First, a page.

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"The Monsters of Templeton" by Lauren Groff

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Congratulations to Lauren Groff on publishing such a full and thought-provoking novel. Templeton's first and foremost monster dies in the lake by the little village - goes belly-up and, being the size of a bus, is winched up on the dock and sheltered from the sun by a canopy. Of course, the title has a plural noun, but I didn't find anyone else in the book particularly monstrous, at least in the present.
Groff unfolds a historic backdrop for Templeton's current cast - complete with a long story on the town's founder and a family tree. These are the real monsters, I guess. There are more rogues here than you can count; there's also insanity, serial murder, serial arson, more children born out of wedlock than within it. And that brings us to Willie Upton, the story's heroine, who undertakes a quest to find her father among the town's affable men in the generation before her.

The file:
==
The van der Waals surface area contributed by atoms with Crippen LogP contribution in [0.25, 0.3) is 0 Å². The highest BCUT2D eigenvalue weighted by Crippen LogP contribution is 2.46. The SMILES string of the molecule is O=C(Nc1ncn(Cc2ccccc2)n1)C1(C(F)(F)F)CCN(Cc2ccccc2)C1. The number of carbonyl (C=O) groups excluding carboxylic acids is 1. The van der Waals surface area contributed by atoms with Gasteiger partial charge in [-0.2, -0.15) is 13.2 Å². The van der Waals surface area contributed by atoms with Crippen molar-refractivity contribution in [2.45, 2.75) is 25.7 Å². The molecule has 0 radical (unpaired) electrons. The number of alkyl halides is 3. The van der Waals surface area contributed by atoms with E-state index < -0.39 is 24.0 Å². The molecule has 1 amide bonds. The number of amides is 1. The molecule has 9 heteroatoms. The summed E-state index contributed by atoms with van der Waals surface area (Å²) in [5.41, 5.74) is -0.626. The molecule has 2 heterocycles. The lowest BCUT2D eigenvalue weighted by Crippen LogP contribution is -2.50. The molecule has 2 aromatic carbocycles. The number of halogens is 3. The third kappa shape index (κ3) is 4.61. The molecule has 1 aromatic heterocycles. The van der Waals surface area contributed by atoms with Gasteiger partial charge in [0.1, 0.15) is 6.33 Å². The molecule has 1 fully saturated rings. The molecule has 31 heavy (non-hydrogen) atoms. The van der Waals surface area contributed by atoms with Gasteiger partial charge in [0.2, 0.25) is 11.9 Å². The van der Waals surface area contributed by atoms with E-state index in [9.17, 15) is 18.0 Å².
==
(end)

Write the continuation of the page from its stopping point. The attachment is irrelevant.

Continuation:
"The Monsters of Templeton" is a noble effort - full and mature. I felt the tiniest bit like it lacked a focus - diverting descriptions, unnecessary plot directions - and became indistinct. It's a terrific first effort, make no mistake, but if Ms. Groff comes out with subsequent work that's praised, you'd do all right to start with that.
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